- Hardcover: 589 pages
- Publisher: Overlook Press (Jun. 2004)
- Language: English
- ISBN-10: 1585675598
- ISBN-13: 978-1585675593
- Product Dimensions: 23.5 x 16.4 x 4.4 cm
- Average Customer Review: 4.0 out of 5 stars See all reviews (51 customer reviews)
- Amazon Bestsellers Rank: 1,341,997 in Books (See Top 100 in Books)
The Darkness That Comes Before (Prince of Nothing) Hardcover – 1 Jun 2004
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The Darkness that Comes Before is a strong, impressive, deeply imagined debut novel. However, this first book of an epic fantasy series is not accessible; it reads like a later volume of a complicated ongoing series. Author R. Scott Bakker has created a world that is very different from JRR Tolkien's Middle-earth, yet in depth of development comes closer than most high-fantasy worlds. In addition to providing five appendices, Bakker attempts to make his complex world clear to readers by filling the prologue and opening chapters with the names of characters, gods, cities, tribes, nations, religions, factions, and sorcery schools. For many readers, this approach will have the opposite effect of clarity. It's like demonstrating snowflake structure with a blizzard. --Cynthia Ward, Amazon.com
"Intelligent" is a term trotted out so often by publishers that it has become almost worthless - which is hard for the likes of Bakker, whose [The Darkness That Comes Before] truly is intelligent, and original, and all those other overused words. (The Guardian)
The Darkness That Comes Before is a strikingly original work, the start of a series to watch. SF Site ('The publisher's hype compares [The Darkness That Comes Before] to The Lord of the Rings or Frank Herbert's Dune, and gratifyingly the hype is not misplaced. The characters are among the most memorable and well-portrayed I can think of in recent fantasy f)
George Walkley, Ottakar's (Outland) ('Bakker has created a gourmet feast for hungry fantasy readers, exquisitely prepared, carefully seasoned, and served with pomp and ceremony... The Darkness That Comes Before is truly a satisfying experience.')
Kevin J. Anderson, Bestselling author of Horizon Storms ('Exquisitely intelligent and beautifully written, R. Scott Bakker's first novel in The Prince of Nothing series inspires both confidence and anticipation--this is fantasy with muscle and brains, rife with intrigue and admirable depth of character, set in) --This text refers to an out of print or unavailable edition of this title.
Top Customer Reviews
It is not an easy ride. Those looking for skimpy light fare will hurry past this one. The first 100 or so pages are thick in details and names that the mind shudders to remember them all. Some names seem unpronounceable, others full of dots accents and circumflexes to the point of drowning.
But soon the mind remembers each one. Some things are only mentioned- hinted at, but the interest on each one does not die away.
And the villains! Trust me, you will never look at a Trolloc in the same way. The same childish, cardboard cut-outs of the real thing. These villains exude such an aura of palpable menace that you would scream if you could but your larynx has already distatched itself from your throat and hidden itself under the sofa.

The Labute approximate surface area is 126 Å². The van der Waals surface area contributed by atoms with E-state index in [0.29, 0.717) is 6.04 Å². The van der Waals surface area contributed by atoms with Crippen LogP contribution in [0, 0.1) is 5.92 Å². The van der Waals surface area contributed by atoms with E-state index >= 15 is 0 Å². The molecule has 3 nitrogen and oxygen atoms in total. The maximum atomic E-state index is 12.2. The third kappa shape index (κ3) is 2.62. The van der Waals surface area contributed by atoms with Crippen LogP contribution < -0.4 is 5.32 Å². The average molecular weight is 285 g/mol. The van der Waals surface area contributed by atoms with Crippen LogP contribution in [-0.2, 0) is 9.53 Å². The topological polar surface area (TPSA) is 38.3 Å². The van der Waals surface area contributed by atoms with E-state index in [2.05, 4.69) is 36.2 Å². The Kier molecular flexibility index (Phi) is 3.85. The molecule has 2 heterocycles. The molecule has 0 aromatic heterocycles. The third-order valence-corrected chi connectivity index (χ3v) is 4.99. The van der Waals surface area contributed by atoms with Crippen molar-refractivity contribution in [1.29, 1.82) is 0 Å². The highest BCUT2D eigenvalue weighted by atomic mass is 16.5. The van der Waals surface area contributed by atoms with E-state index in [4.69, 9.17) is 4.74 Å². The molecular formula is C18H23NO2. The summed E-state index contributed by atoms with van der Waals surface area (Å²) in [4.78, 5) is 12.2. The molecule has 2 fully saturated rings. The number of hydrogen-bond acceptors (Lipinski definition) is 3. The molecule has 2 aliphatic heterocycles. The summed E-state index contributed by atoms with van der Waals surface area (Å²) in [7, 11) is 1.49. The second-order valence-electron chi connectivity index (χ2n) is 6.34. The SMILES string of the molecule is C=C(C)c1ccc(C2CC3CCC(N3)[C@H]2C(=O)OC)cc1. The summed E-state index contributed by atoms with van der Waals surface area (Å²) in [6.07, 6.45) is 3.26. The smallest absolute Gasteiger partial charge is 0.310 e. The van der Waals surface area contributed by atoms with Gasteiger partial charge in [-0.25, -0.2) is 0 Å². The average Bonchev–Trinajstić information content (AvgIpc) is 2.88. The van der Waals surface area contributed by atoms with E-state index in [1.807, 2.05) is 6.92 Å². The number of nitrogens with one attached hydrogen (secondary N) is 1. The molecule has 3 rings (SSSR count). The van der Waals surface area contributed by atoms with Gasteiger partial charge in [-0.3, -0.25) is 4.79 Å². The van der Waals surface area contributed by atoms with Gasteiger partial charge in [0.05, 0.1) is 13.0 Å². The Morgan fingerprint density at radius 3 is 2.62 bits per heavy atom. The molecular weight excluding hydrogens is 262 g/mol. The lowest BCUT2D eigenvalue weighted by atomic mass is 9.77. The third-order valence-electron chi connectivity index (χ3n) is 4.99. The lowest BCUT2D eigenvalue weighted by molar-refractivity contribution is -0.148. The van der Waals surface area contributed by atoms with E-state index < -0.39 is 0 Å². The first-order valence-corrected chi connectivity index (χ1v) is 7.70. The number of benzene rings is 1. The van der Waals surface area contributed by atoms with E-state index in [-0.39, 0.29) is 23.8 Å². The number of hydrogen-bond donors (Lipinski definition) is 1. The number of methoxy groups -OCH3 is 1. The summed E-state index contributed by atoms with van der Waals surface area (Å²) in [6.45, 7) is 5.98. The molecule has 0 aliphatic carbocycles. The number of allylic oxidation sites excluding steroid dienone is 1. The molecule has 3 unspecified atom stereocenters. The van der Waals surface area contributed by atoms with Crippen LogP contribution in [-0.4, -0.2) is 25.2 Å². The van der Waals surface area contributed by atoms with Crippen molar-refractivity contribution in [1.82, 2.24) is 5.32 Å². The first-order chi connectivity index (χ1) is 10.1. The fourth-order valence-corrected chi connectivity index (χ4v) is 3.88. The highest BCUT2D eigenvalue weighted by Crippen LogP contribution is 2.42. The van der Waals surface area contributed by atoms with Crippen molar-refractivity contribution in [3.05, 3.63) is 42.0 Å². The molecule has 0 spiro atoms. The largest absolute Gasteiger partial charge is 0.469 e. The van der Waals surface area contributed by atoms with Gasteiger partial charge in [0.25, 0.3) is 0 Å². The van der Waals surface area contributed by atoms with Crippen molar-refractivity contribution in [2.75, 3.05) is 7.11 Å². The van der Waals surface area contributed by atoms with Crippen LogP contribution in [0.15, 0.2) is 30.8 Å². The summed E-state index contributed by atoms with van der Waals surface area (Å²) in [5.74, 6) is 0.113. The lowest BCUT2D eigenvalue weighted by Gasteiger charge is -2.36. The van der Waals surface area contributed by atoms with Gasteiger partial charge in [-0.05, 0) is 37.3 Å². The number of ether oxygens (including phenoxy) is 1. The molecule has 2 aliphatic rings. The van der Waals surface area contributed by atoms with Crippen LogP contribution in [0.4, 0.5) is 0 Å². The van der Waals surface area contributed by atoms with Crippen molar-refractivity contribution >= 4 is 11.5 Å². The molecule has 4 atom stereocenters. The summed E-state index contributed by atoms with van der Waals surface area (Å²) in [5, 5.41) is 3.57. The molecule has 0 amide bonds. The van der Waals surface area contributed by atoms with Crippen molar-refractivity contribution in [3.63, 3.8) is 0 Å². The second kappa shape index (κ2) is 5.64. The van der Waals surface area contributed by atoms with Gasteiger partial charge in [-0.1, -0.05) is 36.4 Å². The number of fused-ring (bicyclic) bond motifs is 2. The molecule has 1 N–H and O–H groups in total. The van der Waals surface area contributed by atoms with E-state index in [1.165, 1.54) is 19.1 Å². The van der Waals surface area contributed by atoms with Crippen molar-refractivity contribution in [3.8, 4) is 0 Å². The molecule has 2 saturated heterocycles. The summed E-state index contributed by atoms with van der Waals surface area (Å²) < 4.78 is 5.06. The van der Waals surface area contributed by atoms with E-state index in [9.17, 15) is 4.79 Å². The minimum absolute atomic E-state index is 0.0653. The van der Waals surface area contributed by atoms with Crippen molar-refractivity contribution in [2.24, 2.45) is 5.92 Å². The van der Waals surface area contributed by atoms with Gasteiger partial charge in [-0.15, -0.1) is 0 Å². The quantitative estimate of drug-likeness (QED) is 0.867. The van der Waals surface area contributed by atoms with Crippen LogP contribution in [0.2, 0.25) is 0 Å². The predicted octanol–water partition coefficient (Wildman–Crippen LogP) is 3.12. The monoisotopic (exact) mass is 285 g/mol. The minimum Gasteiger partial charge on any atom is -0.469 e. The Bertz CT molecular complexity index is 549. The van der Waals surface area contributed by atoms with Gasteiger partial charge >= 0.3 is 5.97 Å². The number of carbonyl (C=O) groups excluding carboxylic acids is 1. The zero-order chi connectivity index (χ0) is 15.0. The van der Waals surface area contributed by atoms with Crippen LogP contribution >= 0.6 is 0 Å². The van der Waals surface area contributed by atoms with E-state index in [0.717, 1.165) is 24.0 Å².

The prose is brilliant as well. IT is written with such a great use of vocabulary and metaphors that your mind reels, like when you took your first sip of wine, and entrance into another world full of vivid descriptions.
The plot flows well, with interesting events popping up. It flows well, political intrigue is better than most, you can gradually fell the escalating fundamentalist religous antagonism building up in Sumna and the tension in the Emperor's court.
So overall the Darkness that Comes Before is a great worthy of your time if you want to be immersed in a rich evocative fantasy that will be lauded for decades after its release
The story is intriguing, the writing is extremely powerful in places, and the world is incredibly well-realised. If Bakker has some faults they lie in making the world rather grim, with incidents of light and humour few and far between. But the fleshed-out characters hold the reader's interest, as does the interesting naming conventions (largely based on Ancient Greece, Macedonia and Persia) and the moments of philosophical insight. Unlike more recent books by Steven Erikson, these latter moments are not allowed to overwhelm the main storyline.
Bakker comfortably slips into place as one of the three or four most interesting and innovative fantasy writers working today (alongside Martin, Erikson and Guy Gavriel Kay) . Well recommended.
Most Recent Customer Reviews
Anasûrimbor Celmomas II, white lord of Trysë, High King of Kûniüri
Really!? I hate stupid ASCII filled names in fantasy there is no need for it at least there... Read more
At the beginning, this book really confused me. The author launches into his characters and settings straight away, and the reader has to follow along and somehow work it all out... Read morePublished 8 months ago by Susie Staplehurst
I was looking for something a bit different. And with this I found it, dark and complex keeps coming up for a reason. Loved the whole trilogy.Published 12 months ago by David M.
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Simply put, the first volume of one of the best fantasy series in years.
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Tried to read more than the first 100 pages but found it so difficult, with so many factions, characters, all characters inferring things rather than saying them plainly, made me... Read morePublished 17 months ago by Lambo
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This has to be one of the best epic fantasies that I have read since Game of Thrones.
Compelling. I felt I had to go back and re-read it straight away. Read more